I love Cape Cod unfortunately this year I won’t be able to get there so why not drag you all along as I visit one of my favorite places via one of my favorite novels.
We have left the West Coast and traveled over 2500 miles and have landed in a fictional jut of land near Cape Cod, Massachusetts. Yet again I’ve chosen a novel where sense of place is so important. In Where’d You Go, Bernadette? Seattle was a crucial aspect of the plot. One might argue that Semple could have placed Bernadette anywhere and she might have cracked regardless of place, but I get the sense that the peculiarities of Seattle (weather, population, Microsoft, proximity to Canada, etc.) were instrumental in pushing our beloved Bernadette over the proverbial Blackberry bush overrun cliff.
I said in my earlier review “It’s the land that draws the family back year after year,
summer after summer. It’s the land that holds them together, shelters them, comforts and holds them. A land that will change over time with hurricanes, wars, and impending development – changes that take place outside of the Porter’s control.”
Do you agree? Does Ashaunt Point play a vital role in the story? Why or why not?
In an interview with BookBrowse Elizabeth Graver discusses in length about the setting and why she chose Buzzards Bay.
“Over they ears, as the story took shape, I spent a part of every summer and many fall and spring weekends at the real place that my fictional place grew out of. Often,while I was there, I wrote. I walked the paths, navigated the rocks to swim in the ocean and began to feel that the land—and the one-room cabin my husband had built on it—was a kind of home to me—not(as it is to my husband and our daughters) a first home, but a surrogate second home, at once alluring and vexed. I watched my children learn to walk, swim and ve in nature there, the place a great gift for them but also a complicated privilege and even a danger—for how fully it can shelter and how much it can exclude. I used this real place as a way to begin to imagine my fictional Ashaunt Point.”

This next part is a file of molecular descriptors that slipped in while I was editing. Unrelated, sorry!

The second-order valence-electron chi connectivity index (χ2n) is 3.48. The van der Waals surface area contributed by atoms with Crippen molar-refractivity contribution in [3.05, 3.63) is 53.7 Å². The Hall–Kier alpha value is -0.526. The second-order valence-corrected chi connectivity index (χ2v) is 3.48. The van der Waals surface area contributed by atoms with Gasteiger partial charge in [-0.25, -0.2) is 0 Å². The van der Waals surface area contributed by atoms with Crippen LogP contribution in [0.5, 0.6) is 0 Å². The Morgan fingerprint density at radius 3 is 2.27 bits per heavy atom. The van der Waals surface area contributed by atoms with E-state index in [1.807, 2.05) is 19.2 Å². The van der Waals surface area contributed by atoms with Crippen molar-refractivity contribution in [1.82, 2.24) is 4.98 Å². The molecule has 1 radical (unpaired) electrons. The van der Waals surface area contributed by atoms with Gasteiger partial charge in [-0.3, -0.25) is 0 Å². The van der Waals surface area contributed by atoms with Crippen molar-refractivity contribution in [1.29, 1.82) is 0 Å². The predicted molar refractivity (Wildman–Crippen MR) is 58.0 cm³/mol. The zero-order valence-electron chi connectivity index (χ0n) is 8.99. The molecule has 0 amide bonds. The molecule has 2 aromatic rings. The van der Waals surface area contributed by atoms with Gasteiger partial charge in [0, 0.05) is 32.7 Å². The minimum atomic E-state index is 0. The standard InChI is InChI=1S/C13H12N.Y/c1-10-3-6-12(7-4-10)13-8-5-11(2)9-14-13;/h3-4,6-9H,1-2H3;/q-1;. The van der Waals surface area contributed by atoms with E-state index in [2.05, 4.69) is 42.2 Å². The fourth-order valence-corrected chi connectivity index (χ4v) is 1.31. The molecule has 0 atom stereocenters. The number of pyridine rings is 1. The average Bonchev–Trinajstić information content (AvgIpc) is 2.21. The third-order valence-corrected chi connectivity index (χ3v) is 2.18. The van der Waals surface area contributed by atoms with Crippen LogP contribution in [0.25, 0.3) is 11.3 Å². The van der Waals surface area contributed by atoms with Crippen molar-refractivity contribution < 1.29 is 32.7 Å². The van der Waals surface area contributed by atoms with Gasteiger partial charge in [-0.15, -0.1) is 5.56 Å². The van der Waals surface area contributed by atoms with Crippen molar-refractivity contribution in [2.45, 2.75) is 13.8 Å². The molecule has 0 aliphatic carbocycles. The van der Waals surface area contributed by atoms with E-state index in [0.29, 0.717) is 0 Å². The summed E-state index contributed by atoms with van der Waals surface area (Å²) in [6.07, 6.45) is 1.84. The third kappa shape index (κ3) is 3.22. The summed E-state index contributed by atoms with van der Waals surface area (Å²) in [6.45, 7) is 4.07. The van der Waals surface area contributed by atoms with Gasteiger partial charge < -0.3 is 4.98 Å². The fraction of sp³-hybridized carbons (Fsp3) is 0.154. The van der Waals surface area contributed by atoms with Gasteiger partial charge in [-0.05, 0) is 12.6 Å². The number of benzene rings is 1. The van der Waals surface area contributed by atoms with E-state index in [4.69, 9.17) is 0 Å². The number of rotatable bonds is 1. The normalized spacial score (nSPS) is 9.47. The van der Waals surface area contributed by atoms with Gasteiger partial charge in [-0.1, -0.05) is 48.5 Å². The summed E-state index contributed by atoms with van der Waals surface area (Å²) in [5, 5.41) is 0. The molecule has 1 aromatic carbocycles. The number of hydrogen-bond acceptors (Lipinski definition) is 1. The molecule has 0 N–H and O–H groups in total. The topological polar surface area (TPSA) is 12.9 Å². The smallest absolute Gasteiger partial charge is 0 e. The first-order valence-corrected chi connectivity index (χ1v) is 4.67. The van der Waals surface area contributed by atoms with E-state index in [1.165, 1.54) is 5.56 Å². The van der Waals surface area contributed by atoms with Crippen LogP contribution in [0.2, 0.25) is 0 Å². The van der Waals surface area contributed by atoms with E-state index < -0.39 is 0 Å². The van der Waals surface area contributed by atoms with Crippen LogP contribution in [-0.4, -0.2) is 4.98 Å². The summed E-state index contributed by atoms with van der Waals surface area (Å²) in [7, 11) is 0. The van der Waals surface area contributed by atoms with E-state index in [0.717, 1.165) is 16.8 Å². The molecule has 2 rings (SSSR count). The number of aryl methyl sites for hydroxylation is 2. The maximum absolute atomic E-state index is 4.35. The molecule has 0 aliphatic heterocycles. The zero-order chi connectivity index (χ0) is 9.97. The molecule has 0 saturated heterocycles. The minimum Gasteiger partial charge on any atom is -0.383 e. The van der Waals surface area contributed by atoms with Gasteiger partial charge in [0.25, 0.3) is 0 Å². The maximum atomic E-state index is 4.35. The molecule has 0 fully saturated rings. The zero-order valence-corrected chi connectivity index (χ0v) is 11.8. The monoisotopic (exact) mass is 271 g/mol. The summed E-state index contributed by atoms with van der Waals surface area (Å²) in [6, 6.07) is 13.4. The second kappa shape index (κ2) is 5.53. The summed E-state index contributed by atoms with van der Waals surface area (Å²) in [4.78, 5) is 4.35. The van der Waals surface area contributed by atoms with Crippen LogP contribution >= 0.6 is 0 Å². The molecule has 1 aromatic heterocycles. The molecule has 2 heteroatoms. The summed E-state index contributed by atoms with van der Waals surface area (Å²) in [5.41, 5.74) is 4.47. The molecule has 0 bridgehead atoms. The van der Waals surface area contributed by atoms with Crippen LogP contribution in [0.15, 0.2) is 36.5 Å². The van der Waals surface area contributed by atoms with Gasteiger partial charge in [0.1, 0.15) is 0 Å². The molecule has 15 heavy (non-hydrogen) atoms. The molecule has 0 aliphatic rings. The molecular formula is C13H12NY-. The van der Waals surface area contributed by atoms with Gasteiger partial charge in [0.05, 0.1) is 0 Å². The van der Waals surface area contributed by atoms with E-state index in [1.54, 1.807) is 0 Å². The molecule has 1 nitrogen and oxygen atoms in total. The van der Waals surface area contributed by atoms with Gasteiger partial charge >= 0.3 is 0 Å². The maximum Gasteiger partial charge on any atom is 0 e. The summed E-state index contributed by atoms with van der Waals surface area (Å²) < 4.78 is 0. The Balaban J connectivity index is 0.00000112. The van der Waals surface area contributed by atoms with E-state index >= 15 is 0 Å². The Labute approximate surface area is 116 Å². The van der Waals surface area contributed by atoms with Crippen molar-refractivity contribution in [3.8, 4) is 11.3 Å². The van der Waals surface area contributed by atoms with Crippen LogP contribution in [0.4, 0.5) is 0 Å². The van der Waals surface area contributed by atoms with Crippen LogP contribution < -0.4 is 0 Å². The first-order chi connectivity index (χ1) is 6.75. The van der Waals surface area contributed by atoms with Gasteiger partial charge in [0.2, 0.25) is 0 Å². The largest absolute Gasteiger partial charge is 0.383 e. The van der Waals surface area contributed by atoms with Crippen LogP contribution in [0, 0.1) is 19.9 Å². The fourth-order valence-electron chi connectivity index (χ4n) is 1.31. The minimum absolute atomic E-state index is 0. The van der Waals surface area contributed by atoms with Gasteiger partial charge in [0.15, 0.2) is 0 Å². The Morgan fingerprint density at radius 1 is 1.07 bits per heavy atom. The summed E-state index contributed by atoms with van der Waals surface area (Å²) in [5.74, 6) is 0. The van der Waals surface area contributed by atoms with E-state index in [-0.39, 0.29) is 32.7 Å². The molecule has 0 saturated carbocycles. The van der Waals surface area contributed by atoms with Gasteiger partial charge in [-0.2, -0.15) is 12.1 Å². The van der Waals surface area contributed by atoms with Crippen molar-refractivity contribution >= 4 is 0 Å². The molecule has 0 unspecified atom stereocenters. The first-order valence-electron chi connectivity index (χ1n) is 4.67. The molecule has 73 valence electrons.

Is there a place that evokes this feeling for you?
“Generations of my husband’s immediate and extended family have spent summers at this place, the land getting increasingly divided up, as smaller cabins were built behind bigger houses and property changed hands or was sold off. During WWII, part of the peninsula was taken over by the army, which established a Harbor Entrance Control Post where it stationed 200 troops. Later, new property owners, “outsiders,”bought land and built houses with heat and swimming pools. What used to be fields kept low by sheep have grown into thickets.”
Even if there is no “special place” that you visit on vacation if you live on Long Island you may be noticing a shrinking of what make “the Island” special – huge houses are being constructed on land that was set aside for much smaller homes, the “urbanization” of a suburban community. Does this resonate with you?
Keep reading and please share your thoughts with all of us.